GameStop to launch cloud gaming service Spawn in summer 2013, with a major tweak

GameStop plans to launch its cloud gaming service in summer 2013 to "PCs, tablets, and connected TVs."

GameStop plans to launch its cloud gaming service, Spawn, in summer 2013 on "PCs, tablets, and connected TVs," according to Tony Bartel, GameStop's president.

"Based on consumer feedback, our success in selling mobile devices and the imminent launch of new consoles, we have decided to move our technology to a PC-based model," Bartel said in a conference call today. "Customers tell us that they prefer to leverage cloud gaming to power their mobile occasions, and we are in active conversations with publishers and developers to leverage our patented game virtualization technology to deliver hundreds of games to PCs, tablets, and connected TVs. We expect to launch this new service in the summer of 2013."

"Hundreds of games" for PCs, tablets, and connected TVs

GameStop purchased Spawn Labs in 2011, acquiring technology to stream video games. Unlike competitors like OnLive, which only virtualize and stream Windows PC games, the Spawn Labs idea works with any video source, allowing for console game streaming. The technology, however, requires that a separate console each with its own disc be set up for each player, which has presented challenges in scaling the service.

Bartel's statement can imply two different possibilities. First, that GameStop would move away from streaming console games at all, modifying the Spawn formula to stream Windows PC games and thereby directly compete with OnLive.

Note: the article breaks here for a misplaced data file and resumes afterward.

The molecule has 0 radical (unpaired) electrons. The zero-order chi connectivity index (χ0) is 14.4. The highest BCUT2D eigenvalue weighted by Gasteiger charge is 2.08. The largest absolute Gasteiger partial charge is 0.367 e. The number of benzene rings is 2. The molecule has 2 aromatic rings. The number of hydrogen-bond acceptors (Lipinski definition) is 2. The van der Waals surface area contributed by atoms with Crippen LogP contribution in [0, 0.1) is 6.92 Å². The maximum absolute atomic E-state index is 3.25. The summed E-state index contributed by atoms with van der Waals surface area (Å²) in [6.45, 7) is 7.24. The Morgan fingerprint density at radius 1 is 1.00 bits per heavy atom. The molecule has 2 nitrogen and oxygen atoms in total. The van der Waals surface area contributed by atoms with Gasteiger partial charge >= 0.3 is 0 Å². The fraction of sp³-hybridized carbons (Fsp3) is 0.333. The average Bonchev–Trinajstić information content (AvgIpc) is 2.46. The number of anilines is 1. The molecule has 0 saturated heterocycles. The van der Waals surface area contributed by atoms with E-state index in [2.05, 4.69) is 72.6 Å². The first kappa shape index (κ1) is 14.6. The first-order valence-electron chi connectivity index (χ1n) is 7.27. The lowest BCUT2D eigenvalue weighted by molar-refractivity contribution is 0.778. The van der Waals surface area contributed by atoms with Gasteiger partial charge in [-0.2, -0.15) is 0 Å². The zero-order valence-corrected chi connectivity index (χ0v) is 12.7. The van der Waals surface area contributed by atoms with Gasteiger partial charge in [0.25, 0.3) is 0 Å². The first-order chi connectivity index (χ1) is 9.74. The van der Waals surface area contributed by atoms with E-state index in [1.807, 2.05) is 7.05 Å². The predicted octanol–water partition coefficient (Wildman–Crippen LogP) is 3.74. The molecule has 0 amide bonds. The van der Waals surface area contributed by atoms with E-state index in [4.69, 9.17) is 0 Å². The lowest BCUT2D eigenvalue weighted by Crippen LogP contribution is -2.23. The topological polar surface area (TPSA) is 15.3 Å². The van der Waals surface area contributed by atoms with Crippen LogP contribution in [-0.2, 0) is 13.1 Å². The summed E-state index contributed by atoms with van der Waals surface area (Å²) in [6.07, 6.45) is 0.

The other possibility is that, by focusing on "PCs, tablets, and connected TVs," GameStop may still stream console games, but it won't stream them to actual game consoles.

The press release annoucing the Spawn Labs acquisition said that GamesStop wanted to bring "access to a wide selection of high-definition video games on demand on any Internet-enabled device." Today's announcement appears to be more limited in scope.

We reached out to GameStop for clarification, and a representative reiterated Bartel's statement above from earlier today rather than offering additional detail.

The announcement may also signal a shift from the company's traditional focus on selling new and used console games to a more PC-focused business model, which would include both games and services like Spawn. Earlier today, GameStop announced that, despite an 11.1 percent drop in global sales, its digital revenue increased 27 percent.

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